But he insisted that we were at the bottom of the cycle, and the Champagne market would "bounce back."
"The U.K. has finally exited recession and a growth in wages may well filter through," he said.
"There has been a shift towards sparkling wine, but it's quite clear that consumers differentiate between everyday celebrations – when Prosecco might suffice – and special occasions, where Champagne continues to own the moment."
In contrast to Champagne, sparkling-wine alternatives like Spain's Cava and Italy's Prosecco have received a welcome boost from the downturn.
Between 2008 and 2013, this sparkling wine segment grew by 45 percent in the U.K., according to Mintel. Its value is expected to have hit £770 million ($1.3 billion) last year, a 6 percent year-on-year rise.
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The growing popularity of Prosecco – made in the Conegliano and Valdobbiadene regions of Italy – has made headlines, but Mintel found the growth was in fact being driven by its Spanish rival.
Cava accounts for around 50 percent of off-the-shelf sparkling wine sales in Britain, whereas its Italian rivals – including Prosecco, Asti, Moscato and Frizzante – account for around a third.
Fizzing growth elsewhere
And it wasn't just British consumers that have shunned Champagne. Shipments to Germany, Italy, Switzerland and Spain – which are among the wine's top 10 export markets – fell in 2013.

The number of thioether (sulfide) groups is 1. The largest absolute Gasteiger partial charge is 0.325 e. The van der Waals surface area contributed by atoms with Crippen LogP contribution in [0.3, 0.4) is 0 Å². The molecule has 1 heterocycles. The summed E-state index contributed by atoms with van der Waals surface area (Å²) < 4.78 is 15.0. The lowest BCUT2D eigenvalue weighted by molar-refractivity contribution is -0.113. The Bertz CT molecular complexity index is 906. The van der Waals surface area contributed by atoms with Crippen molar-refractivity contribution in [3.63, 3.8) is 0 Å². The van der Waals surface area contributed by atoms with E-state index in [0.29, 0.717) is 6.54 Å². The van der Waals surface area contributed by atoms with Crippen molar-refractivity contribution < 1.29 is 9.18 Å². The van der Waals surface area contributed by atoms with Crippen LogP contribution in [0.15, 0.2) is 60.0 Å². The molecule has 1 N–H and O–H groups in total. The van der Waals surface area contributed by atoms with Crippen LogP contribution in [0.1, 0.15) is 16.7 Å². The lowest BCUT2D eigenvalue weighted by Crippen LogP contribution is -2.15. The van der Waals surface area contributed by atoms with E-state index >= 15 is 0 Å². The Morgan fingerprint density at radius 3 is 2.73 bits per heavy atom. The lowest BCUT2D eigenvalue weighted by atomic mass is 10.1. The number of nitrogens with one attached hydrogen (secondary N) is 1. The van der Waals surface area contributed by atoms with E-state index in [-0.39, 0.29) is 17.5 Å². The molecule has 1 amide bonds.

Some countries, however, showed an increasing appetite for the premium fizz, with shipments up by 6.75 percent in Japan, 11.4 percent in Australia and 14.15 percent in Belgium.
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"There are plenty of markets around the world where the idea of Champagne is really taking off," Wine Intelligence's Halstead added.
Champagne had always been a popular in Japan, he said, but a new generation of consumers were starting to drink it more regularly on special occasions.
Whereas in Australia, he said the sparkling wine market had "exploded." "It's from a relatively small base now, but is an incredibly important for Champagne," he said.
Australia is currently the sixth largest importer of Champagne, after Belgium, Japan, Germany, the U.S. and the U.K.
But U.K. Champagne Bureau director Francoise Peretti stressed: "The U.K. has been Champagne's number one export market for the past 18 years, and that is not about to change."